Concentrated Surveillance Without Constitutional Privacy: Law, Inequality, and Public Housing


Equal treatment of citizens under the law is a supposedly central value in the American legal system, and yet laws often contribute to the further entrenchment of inequality. This Article utilizes qualitative social scientific data to shed light on the differential impacts of law. In particular, this Article asks how vulnerable individuals and families interface with daily residential surveillance. What protections can they expect in the aftermath of recent constitutional developments in the area of rights and technology? Do those developments affirm equality, or do they further entrench inequality? Understanding the dynamic between interpretation of the Fourth Amendment and social and economic inequality contributes to solving the larger puzzle of why, despite its commitment to equality, law often constitutes and reproduces inequality. A case study, this Article explores specific language from the 2018 landmark Supreme Court decision in Carpenter v. United States, 138 S. Ct. 2206 (2018), which held that government access to cell-site location information (CSLI, or cell phone tower pings) data collected and stored by wireless phone carriers constituted a search under the Fourth Amendment, thus requiring a warrant based on probable cause.

Central to the Supreme Court’s determination in Carpenter is a distinction between conventional and new technologies, as the Court declared, “[o]ur decision today is a narrow one. . . . We do not . . . call into question conventional surveillance techniques and tools, such as security cameras.” In granting a significant constitutional rights protection to cellular telephone users, Carpenter held the potential to finally extend similar protections to those subject to residential surveillance by the government. In both cases—precise location and movement tracking through cellular telephones and around the clock location and movement recording through imposed camera surveillance—those whose data is collected are deprived of a shelter of privacy if the government can access such data on demand. However, the location and movement data collection which Carpenter was limited to leave intact a type of personal data collection associated with housing and employment precarity, family instability, and over-policing with which many vulnerable populations must live within public housing and impoverished urban neighborhoods.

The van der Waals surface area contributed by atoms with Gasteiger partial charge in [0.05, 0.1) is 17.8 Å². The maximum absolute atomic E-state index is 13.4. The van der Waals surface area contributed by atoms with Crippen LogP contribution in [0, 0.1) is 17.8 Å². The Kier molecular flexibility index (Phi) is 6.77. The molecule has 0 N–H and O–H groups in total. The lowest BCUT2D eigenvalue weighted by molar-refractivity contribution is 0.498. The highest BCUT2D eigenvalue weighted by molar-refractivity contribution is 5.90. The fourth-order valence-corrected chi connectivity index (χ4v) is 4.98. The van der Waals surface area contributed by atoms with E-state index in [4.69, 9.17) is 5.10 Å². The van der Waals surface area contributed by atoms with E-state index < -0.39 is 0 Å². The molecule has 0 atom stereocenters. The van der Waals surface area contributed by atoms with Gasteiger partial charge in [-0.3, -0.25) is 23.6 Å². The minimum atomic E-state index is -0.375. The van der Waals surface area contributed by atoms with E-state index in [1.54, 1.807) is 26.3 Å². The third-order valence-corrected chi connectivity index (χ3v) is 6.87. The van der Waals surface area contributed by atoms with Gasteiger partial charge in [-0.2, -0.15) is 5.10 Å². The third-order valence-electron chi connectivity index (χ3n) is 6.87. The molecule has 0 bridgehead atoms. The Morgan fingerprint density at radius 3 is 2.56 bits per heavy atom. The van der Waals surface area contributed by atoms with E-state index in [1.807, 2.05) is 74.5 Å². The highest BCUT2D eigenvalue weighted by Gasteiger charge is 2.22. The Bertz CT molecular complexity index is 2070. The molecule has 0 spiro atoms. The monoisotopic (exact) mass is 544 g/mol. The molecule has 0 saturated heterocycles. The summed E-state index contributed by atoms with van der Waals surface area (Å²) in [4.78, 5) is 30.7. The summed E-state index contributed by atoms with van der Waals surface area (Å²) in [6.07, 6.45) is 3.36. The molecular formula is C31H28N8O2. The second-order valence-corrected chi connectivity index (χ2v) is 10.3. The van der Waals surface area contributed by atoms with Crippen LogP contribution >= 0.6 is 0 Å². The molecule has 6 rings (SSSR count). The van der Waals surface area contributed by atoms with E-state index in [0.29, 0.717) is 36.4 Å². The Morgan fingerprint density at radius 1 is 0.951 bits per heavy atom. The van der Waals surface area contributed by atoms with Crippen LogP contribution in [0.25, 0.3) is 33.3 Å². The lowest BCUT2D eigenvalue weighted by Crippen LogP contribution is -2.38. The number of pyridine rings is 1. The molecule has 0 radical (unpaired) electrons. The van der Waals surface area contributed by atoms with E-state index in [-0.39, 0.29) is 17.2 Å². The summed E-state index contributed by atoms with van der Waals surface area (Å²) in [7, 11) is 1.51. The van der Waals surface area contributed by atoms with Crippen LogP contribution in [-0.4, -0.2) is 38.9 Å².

Grounded on original interviews with New York City public housing residents, this Article contributes a different approach to the policy and doctrinal matters raised in Carpenter—an approach that forestages the real-world impact of the seemingly aseptic doctrinal distinction between conventional and new technologies—thus shedding light on one of the myriad ways law’s commitment to equality fails to deliver.


Stanford University Stanford, California
  • Lisa Lucile Owens, Concentrated Surveillance Without Constitutional Privacy: Law, Inequality, and Public Housing, 34 Stan. L. & Pol'y Rev. 131 (2023).
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